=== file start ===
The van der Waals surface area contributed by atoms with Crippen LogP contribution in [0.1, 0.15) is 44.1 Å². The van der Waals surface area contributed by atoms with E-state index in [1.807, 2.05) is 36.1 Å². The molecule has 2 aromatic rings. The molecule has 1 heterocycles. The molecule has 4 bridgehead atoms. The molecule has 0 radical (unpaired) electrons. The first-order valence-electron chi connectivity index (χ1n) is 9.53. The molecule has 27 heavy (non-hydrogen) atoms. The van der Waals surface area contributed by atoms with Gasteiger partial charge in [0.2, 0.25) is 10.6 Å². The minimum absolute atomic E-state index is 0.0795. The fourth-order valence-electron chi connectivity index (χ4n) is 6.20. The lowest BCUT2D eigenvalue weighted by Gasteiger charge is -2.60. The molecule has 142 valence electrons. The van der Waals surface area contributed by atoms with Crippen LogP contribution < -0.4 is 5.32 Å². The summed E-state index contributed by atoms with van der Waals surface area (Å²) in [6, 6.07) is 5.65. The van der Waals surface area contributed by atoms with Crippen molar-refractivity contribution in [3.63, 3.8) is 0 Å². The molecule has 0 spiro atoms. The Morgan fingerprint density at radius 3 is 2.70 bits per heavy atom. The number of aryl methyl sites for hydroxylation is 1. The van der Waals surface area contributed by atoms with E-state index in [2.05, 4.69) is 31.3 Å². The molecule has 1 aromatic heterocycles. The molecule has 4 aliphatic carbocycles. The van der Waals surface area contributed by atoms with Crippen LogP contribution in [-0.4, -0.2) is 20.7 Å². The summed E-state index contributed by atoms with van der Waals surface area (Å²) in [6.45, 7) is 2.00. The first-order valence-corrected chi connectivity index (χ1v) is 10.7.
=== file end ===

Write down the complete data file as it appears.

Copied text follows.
The van der Waals surface area contributed by atoms with Crippen LogP contribution in [0.1, 0.15) is 44.1 Å². The van der Waals surface area contributed by atoms with E-state index in [1.807, 2.05) is 36.1 Å². The molecule has 2 aromatic rings. The molecule has 1 heterocycles. The molecule has 4 bridgehead atoms. The molecule has 0 radical (unpaired) electrons. The first-order valence-electron chi connectivity index (χ1n) is 9.53. The molecule has 27 heavy (non-hydrogen) atoms. The van der Waals surface area contributed by atoms with Gasteiger partial charge in [0.2, 0.25) is 10.6 Å². The minimum absolute atomic E-state index is 0.0795. The fourth-order valence-electron chi connectivity index (χ4n) is 6.20. The lowest BCUT2D eigenvalue weighted by Gasteiger charge is -2.60. The molecule has 142 valence electrons. The van der Waals surface area contributed by atoms with Crippen LogP contribution < -0.4 is 5.32 Å². The summed E-state index contributed by atoms with van der Waals surface area (Å²) in [6, 6.07) is 5.65. The van der Waals surface area contributed by atoms with Crippen molar-refractivity contribution in [3.63, 3.8) is 0 Å². The molecule has 0 spiro atoms. The Morgan fingerprint density at radius 3 is 2.70 bits per heavy atom. The number of aryl methyl sites for hydroxylation is 1. The van der Waals surface area contributed by atoms with E-state index in [2.05, 4.69) is 31.3 Å². The molecule has 1 aromatic heterocycles. The molecule has 4 aliphatic carbocycles. The van der Waals surface area contributed by atoms with Crippen LogP contribution in [-0.4, -0.2) is 20.7 Å². The summed E-state index contributed by atoms with van der Waals surface area (Å²) in [6.45, 7) is 2.00. The first-order valence-corrected chi connectivity index (χ1v) is 10.7.